Kent Walton, the A's 23rd round pick last season, is coming off of a strong professional debut campaign with Vancouver. He hit .296 with 20 doubles in only 67 games for Vancouver. Most of those games came at the designated hitter position, as Walton was recovering from shoulder surgery that was performed during the fall of 2008. His arm should be 100 percent this season. Walton was actually selected by the A's in the 2008 draft, but elected to play his 2009 season at BYU before being re-drafted by Oakland. Walton has experience both in the outfield and at second base.
Franklin Hernandez is one of the few returning members of the Cougars' 2009 squad. The left-fielder was the team leader in games played last year, appearing in 122 contests. Hernandez struggled, batting only .225. Plate patience was a major problem for Hernandez, as he struck-out 115 times and walked only 23 times. He has a powerful bat, but needs to be more selective in terms of what he swings at to improve on his 2009 showing. Hernandez can play first base, as well as the corner outfield positions.
Like Walton and Hernandez, Conner Crumbliss can play in the outfield and in the infield. Crumbliss may get the majority of his playing time this season at second base, but he should also see some starts in center, as well. Crumbliss was a standout performer last season after being selected by the A's in the 28th round of the June draft. In 57 games for Vancouver, Crumbliss hit .293 with a .425 OBP and an 830 OPS. He won the Canadians' MVP award. Crumbliss was promoted to Kane County for the final two weeks of the season and he continued to perform well, batting .280 with an 838 OPS in 50 at-bats. He should hit at or near the top of the Cougars' batting order throughout the season.
Leonardo Gil returns to Kane County after appearing in 53 games with the Cougars last season. The middle infielder hit .263 in 217 at-bats. Gil can play all over the infield. He has decent speed, but is still learning the correct running situations. Gil was successful only nine out of 17 stolen base attempts last season.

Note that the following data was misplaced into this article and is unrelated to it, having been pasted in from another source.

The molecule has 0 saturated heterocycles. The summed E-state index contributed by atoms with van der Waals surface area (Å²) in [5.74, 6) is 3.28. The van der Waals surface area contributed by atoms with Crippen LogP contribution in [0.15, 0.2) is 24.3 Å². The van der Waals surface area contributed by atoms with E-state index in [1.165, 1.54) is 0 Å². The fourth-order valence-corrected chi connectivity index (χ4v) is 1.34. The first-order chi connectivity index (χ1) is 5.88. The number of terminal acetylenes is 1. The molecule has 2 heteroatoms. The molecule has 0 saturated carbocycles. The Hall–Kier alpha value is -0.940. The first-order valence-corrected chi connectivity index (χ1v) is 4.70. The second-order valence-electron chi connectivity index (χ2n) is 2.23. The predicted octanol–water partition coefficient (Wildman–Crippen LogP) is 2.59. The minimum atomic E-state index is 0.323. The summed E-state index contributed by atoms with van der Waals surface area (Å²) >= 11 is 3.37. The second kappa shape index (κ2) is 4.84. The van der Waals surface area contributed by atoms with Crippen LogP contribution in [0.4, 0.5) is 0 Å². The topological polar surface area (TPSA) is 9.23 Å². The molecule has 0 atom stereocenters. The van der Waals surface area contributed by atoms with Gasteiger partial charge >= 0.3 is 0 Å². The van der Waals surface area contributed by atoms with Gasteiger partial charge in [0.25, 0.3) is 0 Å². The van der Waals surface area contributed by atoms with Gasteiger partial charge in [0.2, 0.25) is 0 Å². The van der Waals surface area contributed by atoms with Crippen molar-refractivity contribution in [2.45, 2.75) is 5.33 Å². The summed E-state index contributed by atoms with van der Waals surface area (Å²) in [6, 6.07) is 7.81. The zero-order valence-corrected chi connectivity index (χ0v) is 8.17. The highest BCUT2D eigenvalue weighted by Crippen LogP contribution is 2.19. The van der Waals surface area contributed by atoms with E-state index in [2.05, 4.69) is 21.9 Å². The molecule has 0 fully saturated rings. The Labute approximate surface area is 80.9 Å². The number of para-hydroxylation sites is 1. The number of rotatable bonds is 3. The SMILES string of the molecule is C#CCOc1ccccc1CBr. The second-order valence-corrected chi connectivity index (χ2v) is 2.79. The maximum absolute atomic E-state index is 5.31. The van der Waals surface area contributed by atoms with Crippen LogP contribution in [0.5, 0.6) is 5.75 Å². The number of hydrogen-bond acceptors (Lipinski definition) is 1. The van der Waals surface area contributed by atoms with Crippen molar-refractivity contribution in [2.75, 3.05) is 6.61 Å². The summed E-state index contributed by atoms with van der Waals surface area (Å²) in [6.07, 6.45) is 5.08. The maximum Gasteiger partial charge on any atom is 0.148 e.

Shortstop Michael Gilmartin rounds out the infield. The A's 27th round pick last season appeared in 60 games for Vancouver in 2009. He hit .232 with three homers in 228 at-bats. In college, Gilmartin showed good power. He has a strong arm and was a two-way player, also serving as the Wofford closer at times.
Anthony Aliotti is the only true first baseman on the Cougars' roster. The Saint Mary's College alum drew raves from the A's minor league coaching staff for his work defensively last season. Aliotti spent all of his 2009 professional debut season with Vancouver, and he hit .239 with a .351 OBP in 60 games for the Canadians.
Joining Stassi behind the plate this season in Kane County will be Chris Affinito and Juan Nunez. Affinito was a feel-good story last season. Undrafted out of Seton Hall, Affinito opened some eyes by hitting an even .300 with an 823 OPS in 180 at-bats for the A's Rookie League team. Nunez will be with Kane County once again after spending all of the 2009 season with the Cougars. He also spent part of the 2008 campaign with Kane County. Nunez hit .224 in 51 games for Kane County in 2009.
The Cougars' 2010 opener was delayed a day by snow, but when Kane County finally takes the field for the first time, right-hander Jonathan Joseph is expected to get the start. Joseph is a 20-year-old right-hander from the Dominican Republic. He made 16 appearances for the Vancouver Canadians last season, posting a 4.94 ERA in 54.2 innings. Joseph has a low-90s fastball that he can ramp up to 95 MPH at times. He also has an above-average curveball. Consistency has been a big issue for Joseph in his young career, but he showed improvement this spring.
Following Joseph will be right-hander Robert Gilliam, who was the A's eighth-round pick last season. Gilliam made only eight appearances as a pro in 2009, thanks to some arm soreness. He posted a 3.86 ERA in 11.2 innings with 13 strike-outs for the A's two short-season affiliates. Gilliam is a three-pitch pitcher, with a low-90s fastball, curveball and change-up.